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Research Study Helps Patient Conquer Pain, Reclaim Agility

When a car accident in 2014 aggravated an old back problem, Tyniece Wingfield, then 40 years old, curtailed her physical activity because of pain. By 2018, the 5-foot-8-inch woman’s weight had risen to just over 300 pounds, which put significant stress on her back and joints. She knew it was time for a change.

“I kept having back issues from a bulging disc in my lower left lumbar area that I had since 2010 — and it was worse after the accident. I also had sciatica,” she says. “My doctor recommended that I speak with someone in osteopathic medicine, and that's where I met Dr. Kampert.”

Matthew Kampert, DO, then a medical resident, told her about THE BRIDGE PROJECT — a research study he established at South Pointe Hospital with the help of his mentor, Debasis Sahoo, MD, a pulmonary specialist on the staff of the Cleveland Clinic Respiratory Institute. The name is an acronym for “Targeted Healthcare Efforts to Bridge Resources, Improve the Development of Guideline-Based Exercise Prescription and Reduce Obesity by Joining Education, Community and Technology.” Participants receive YMCA memberships and are coached in how to lose weight and improve their overall health through regular exercise and better eating habits.

“I had become frustrated and depressed, and that wasn't me. I was intimidated to go to the gym at 300 pounds. I had to detoxify my thoughts, and this program was instrumental in helping me to work through that.”

Tyniece already led a busy life, working for a community health organization and attending classes at Cleveland State University, from which she graduated in the spring of 2020 with a degree in social work. However, when told that the study required working out at least three times a week, she readily agreed. The gym membership was a nice incentive, she says, but “the biggest thing is that I was so tired of dealing with the pain and discomfort from my back.”

She also wanted to prevent disease. “I was in the range of prediabetes and had a high BMI and high cholesterol,” she says. “I was in a category where, if I didn't get myself together, I would start having health problems. All the signs were there.”

Through the program, “I went above and beyond my goals,” she says. “I needed accountability, that extra push, because I had so much going on.”

Soon after starting, in the summer of 2019, her challenges intensified when her mother, who passed away April 14, 2020, had heart surgery.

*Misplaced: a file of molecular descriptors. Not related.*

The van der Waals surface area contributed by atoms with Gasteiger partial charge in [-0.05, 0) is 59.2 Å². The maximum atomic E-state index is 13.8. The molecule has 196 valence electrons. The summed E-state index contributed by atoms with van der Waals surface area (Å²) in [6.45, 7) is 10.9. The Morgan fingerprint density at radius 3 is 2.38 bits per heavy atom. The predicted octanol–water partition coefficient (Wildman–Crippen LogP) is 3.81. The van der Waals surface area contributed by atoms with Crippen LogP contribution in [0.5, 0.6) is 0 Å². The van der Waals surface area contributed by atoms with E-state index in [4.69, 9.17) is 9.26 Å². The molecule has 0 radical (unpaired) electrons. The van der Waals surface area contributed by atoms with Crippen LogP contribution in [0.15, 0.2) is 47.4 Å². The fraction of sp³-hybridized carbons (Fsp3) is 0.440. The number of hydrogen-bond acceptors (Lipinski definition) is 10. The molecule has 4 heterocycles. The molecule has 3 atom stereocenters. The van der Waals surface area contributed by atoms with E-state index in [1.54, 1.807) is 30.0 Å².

“With school and my mom's open-heart surgery, I had a lot of stress,” she says. “I had the privilege of managing my parents' day-to-day responsibilities, such as medication regimens, accompanying my mom to medical appointments, maintaining their lifestyle at home by assisting with cooking, paying bills, shopping and yard work, among other duties. I had some support from my younger sister, but my work load increased significantly.”

Instead of workouts becoming a burden, they were a blessing, she says.

Tyniece Wingfield running in the park
Tyniece's healthy lifestyle change not only helped her lose weight, but feel better overall by relieving everyday stress and pain that had become a burden. (Courtesy: Deontae Trundle)

“I needed them because I didn't have another outlet, and I didn't want to resort to eating more food or just giving up. They helped me with weight loss and with daily stressors.”

Over time, she started working out almost seven days a week. “I'd go for a walk or roller skating, or play volleyball or tennis — at least 30 to 35 minutes per day.”

In addition to stress relief, she found pain relief. “As I started losing weight in my core, it took pressure off of my spine. And because I was moving my body a lot more, my back was not as tight,” she says. “Before that, there were days when I had trouble just bending over the sink to wash my face.”

By December 2019, Tyniece had lost 36 pounds through exercise and changing her eating habits, and she continues to lose, on average, two to four pounds a month, she says. Benefits include having “a lot more energy now” and feeling more confident.

“I had become frustrated and depressed, and that wasn't me,” Tyniece says. “I was intimidated to go to the gym at 300 pounds. I had to detoxify my thoughts, and this program was instrumental in helping me to work through that. Now, I don't think about it — I just get up and go. When I lose weight, I buy new clothes, and I'm also wearing an outfit I couldn't even wear for a couple of years. I'm no longer in ‘class 3 obesity.’ I'm moving in the right direction.”

She just had her 46th birthday and says she feels healthier than she has in a long time. She attributes her accomplishments to the study and to her own hard work.

“I had gotten into a rut, and this program was instrumental in helping me work through that. I like the education Dr. Kampert has given me, and the times he'd text me and say, ‘Are you doing OK? Are you going to make it to your appointment today? Do you need anything?’ His passion comes across. I like seeing his expression when he realizes that I hit my goal for the month, that this program actually works.”

Related Institutes: Respiratory Institute
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